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Kuivenhoven Greenhouses

The family-owned business P.H. Kuivenhoven Greenhouses Inc. strives to maintain its position as the leading Gerbera grower in the industry. In 2021, the change of ownership to Gilbert and Wilma Kuivenhoven was completed and from then on they ran all of the 230,000 square feet of the facility in Oxford County, Ontario. These Canadian growers set the bar high for product quality. They raised it even higher by using dehumidification, which gave them the opportunity to grow their Gerberas with full climate control.

Gilbert Kuivenhoven – owner of P.H. Kuivenhoven Greenhouses – is continuously looking at improving the greenhouse climate and committed in 2017 to dehumidification for the next improvement in his Gerberas production. By applying the Plant Empowerment principles and finetuning the air circulation with dehumidification, Gilbert says: “We wanted to optimize crop growth by being able to blackout during long outdoor day lengths, controlling the day-night cycle.” However, using the blackout screen to do so leads to a build-up of warm humid air in the greenhouse. Pulling a crack in the screens is not his desired solution as this negatively affects the day-night cycle and leads to cold drafts that impact the climate.

Optimizing crop growth with dehumidification

To maintain the required humidity and temperature levels Gilbert needed a method to dehumidify and cool the greenhouse, whilst being able to maintain all other climate parameters. “This way we can control day length, humidity, and temperature,” he explains.

Gilbert contacted Herman Dunnink, his advisor and salesman from the Canadian company Global Horticultural Inc. for advice. Together they discussed various options and looked more closely into combined dehumidification and air circulation means. As Herman says: “Gilbert was already making use of vertical air circulation fans and back then in 2017  a recently released combined dehumidification system was evaluated. Gilbert was positive about the results the vertical air circulation fans delivered, so a system that combined those fans with dehumidification caught our interest.”

This new product works with vertical air circulation fans and looked to fit the bill. “The screen fan system pulls air from above the screen and blows it underneath the screen via a duct, like how a crack in the screen allows for air exchange. Only now you control the amount of air exchange and all air that is blown in the greenhouse is evenly distributed by the vertical air circulation.”


“You are in control of the air exchange at all times and there is no risk of cold drafts.”

Installation in the greenhouse

“The dehumidification system consists of a duct that passes in between the screen and the truss. Gilbert and I believed it would be a design and installation challenge to not have the system interfere with the screens. We contacted Kuivenhovens screen installation company about this and they addressed the challenge,” explains Herman from Global. “There is a choice between a single duct that clamps to the truss on one side and a double duct that encloses the truss on both sides. The installation company advised us to use the single duct for Gilbert’s specific requirements.”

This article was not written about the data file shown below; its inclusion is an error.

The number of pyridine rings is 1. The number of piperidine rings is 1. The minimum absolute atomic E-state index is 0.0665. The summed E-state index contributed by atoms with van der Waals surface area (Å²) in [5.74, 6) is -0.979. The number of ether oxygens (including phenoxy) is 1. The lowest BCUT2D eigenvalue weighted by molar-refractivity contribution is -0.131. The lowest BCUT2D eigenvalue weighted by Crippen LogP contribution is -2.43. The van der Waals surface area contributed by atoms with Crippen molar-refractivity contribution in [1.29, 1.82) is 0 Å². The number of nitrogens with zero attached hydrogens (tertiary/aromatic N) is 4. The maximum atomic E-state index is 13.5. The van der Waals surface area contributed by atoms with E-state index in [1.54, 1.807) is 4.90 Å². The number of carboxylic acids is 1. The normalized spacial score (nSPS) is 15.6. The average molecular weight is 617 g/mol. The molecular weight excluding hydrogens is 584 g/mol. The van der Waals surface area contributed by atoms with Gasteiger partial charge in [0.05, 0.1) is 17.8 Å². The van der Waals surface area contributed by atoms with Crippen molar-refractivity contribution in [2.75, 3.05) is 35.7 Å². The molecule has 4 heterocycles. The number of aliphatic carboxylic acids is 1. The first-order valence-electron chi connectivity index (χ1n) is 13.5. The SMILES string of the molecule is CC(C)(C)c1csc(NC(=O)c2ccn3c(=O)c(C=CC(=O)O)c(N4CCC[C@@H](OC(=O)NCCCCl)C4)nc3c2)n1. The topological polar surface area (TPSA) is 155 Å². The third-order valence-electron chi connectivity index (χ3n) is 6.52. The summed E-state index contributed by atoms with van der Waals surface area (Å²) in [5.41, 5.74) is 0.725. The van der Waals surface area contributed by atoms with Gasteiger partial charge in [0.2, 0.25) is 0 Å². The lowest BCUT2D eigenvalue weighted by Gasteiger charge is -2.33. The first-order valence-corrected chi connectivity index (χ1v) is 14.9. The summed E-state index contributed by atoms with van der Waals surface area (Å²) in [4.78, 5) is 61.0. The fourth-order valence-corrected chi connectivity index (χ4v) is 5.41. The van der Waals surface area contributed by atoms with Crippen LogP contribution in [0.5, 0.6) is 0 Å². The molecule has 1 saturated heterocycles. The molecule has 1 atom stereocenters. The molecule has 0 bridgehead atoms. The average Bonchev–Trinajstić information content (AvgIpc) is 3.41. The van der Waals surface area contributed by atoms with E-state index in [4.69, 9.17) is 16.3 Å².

After the installation was taken care of, it was time to start using the system. The setup in programming provided a different kind of challenge explains Gilbert: “The relation between humidity and temperature, both inside and outside the greenhouse, is the key to getting the maximum return on this investment. As a grower understanding the physical concept behind it can be difficult at times, as you need to let go of some of your previous anchor points in favor of different ones.” Fortunately, the setup went swiftly as Gilbert has put effort into learning and mastering the physical concept. In addition, he uses climate computers from Hoogendoorn Growth Management, who have a lot of experience with this state-of-the-art approach.

Cooling with outside air below the outside temperature

After several years of using the dehumidification system, Gilbert is very positive about his control of the climate and the day-night cycle. “We see proper climate humidity and climate temperature control as we can also use the crop now for cooling purposes. With the system, we can attain cooling of 4 °C over outside temperatures using the principles of Growing by Plant Empowerment. This for us translates into production since with cooler temperatures new buds are formed. Another benefit from the cooling is that our quality is increased.”

Asides from the increase in quality and production the benefits do not stop yet. “Due to proper climate control we also have better disease control,” explains Gilbert. The use of screens is often also associated with saving energy. Energy savings were considered in the investment in the system, but for Gilbert, the crop comes first.

A smile on your face

Gilbert Kuivenhoven reaps the fruits of his efforts he says: “What especially emerges is that the moisture and the temperature at night can now be regulated in a much better way. Apart from that, we can calculate the energy consumption better since the dehumidification capacity of the system can be calculated. Before, a crack was pulled into the screen with the guessing of the effects.”

Every time Gilbert walks into the greenhouse and sees the gerberas growing, he gets a smile on his face. Both the quality and quantity of the Gerberas are increased by the additional control he has over his climate and a day-night cycle. And at the same time, his energy consumption is reduced. As for the future, he is optimistic that P.H. Kuivenhoven Inc. will hold its leading position for years to come and that they will raise the bar even further.


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